Staking a Claim
Cultural and environmental healing for the DHHL
By Catherine Cluett
A place to call home may be on the horizon for many Hawaiians waiting to receive Hawaiian Homeland property. Not only would future generations be given an inheritance of land, but thanks to a new energy policy, they could be left with a legacy of renewable resources and sustainability they would be proud to call their own.
Representatives from the Department of Hawaiian Homelands (DHHL) held a “beneficiary consultation” meeting with Molokai community members last Wednesday to discuss what additional land the Department should acquire on Molokai. They also sought residents’ feedback on a new DHHL energy policy that will affirm Hawaiians’ commitment to sustainability and make renewable energy resources more accessible to the community. DHHL’s Administrator Darrell Yagodich and Planner Bob Freitas both gave presentations to a large gathering.
In 1995, the United States legislature passed a bill to resolve controversies over Hawaiian Homelands dating as far back as 1920, and to restore trust lands that had been lost as a result of those controversies. Currently, the DHHL is working on Land Acquisition Proposals that authorize the DHHL to negotiate the acquisition of this land from the state of Hawaii to restore the lost Hawaiian home lands trust.
In 1995, Molokai had 25,366 acres of DHHL land, and since then 403 acres have been added in Ualapue. Other land around the state has also been added since the act was passed, including land on Lanai, an island that previously had no DHHL acreage, said Yagodich. DHHL receives $30,000 per year from the state until the year 2015, so the Department is anxious to move forward with acquisitions before the funds run out.
The purpose of the Land Acquisition Proposals, Yagodich explained, is to look at the state’s lands on Molokai and other islands to choose land that should be acquired by the DHHL. The Department is looking for suggestions by January 18, and will take action by March or April of 2009, according to Yagodich.
Molokai residents in attendance offered comments and land acquisition recommendations. Suggestions included Kalaupapa, all fishponds on Molokai, and portions of Pelekunu and Wailau valleys.
New acquisition priorities as set by the DHHL include residential homesteads, income generating property, land consolidation (which means combining two parcels into one large one to acquire the land between them), and community benefit.
While future generations may benefit from new additions to Homelands on Molokai, such existing acquisitions as Ualapue remain unused today. there are still many Hawaiians on the waiting list to receive land, as residents at the meeting pointed out. Yagodich explained that a lack of funds to create the infrastructure in Ualapue needed for residential use is to blame for its current status.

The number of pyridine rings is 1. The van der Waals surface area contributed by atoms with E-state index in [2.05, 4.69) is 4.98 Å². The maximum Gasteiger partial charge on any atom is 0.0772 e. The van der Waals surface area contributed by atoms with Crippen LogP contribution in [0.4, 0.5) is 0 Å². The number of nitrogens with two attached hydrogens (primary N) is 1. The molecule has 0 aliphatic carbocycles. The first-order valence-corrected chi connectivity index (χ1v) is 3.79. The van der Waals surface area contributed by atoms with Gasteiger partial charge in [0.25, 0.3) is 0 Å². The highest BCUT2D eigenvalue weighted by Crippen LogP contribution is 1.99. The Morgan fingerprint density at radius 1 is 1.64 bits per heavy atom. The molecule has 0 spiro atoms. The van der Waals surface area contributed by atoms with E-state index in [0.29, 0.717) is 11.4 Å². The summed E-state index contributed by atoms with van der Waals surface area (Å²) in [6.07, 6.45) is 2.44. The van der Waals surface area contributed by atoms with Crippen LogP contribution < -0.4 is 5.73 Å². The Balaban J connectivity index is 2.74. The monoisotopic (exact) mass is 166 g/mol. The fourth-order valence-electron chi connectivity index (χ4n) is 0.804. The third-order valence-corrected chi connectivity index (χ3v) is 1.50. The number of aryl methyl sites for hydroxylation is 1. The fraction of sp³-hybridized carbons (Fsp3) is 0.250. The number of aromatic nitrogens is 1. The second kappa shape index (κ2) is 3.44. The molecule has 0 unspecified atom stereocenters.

The green bug is spreading. DHHL is following the state’s initiative for sustainability and renewable energy options for Hawaiians. The Department drafted an energy policy as part of an initiative called Ho‘omaluō that will help Hawaiians and the broader community achieve energy self-sufficiency.
Currently, 90 percent of Hawaii’s energy comes from fossil fuels. Freitas reminded his listeners that the state spends $70,000 on oil resources annually. Molokai also has some of the highest electricity rates in the nation.
“Reducing the consumption of imported fossil fuel will have an immediate and positive benefit to [Hawaiian Homesteaders],” states the policy draft. Using the ahupua`a concept of resource management as a guide, the goal of the policy is to enable homesteaders to fully utilize clean energy resources on Hawaiian home lands.
The draft outlines five objectives:
1) Malama‘aina: Respect and Protect our native home lands
2) Ko’o: Facilitate the use and development of diverse renewable energy resources
3) Kukulu pono: Design and build homes and communities that are energy efficient, self-sufficient and sustainable.
4) Kokua noi na kahu: Provide energy efficiency, self-sufficiency, and sustainability opportunities to existing homesteaders.
5) Ho’ona’auao: Prepare and equip beneficiaries to promote a green, energy efficient lifestyle in their communities.
A copy of the Energy Policy Draft and links to the power point presentations from the meeting is available at www.hawaii.gov/dhhl. Click at the top right of the home page on “DHHL Beneficiary Consultation.”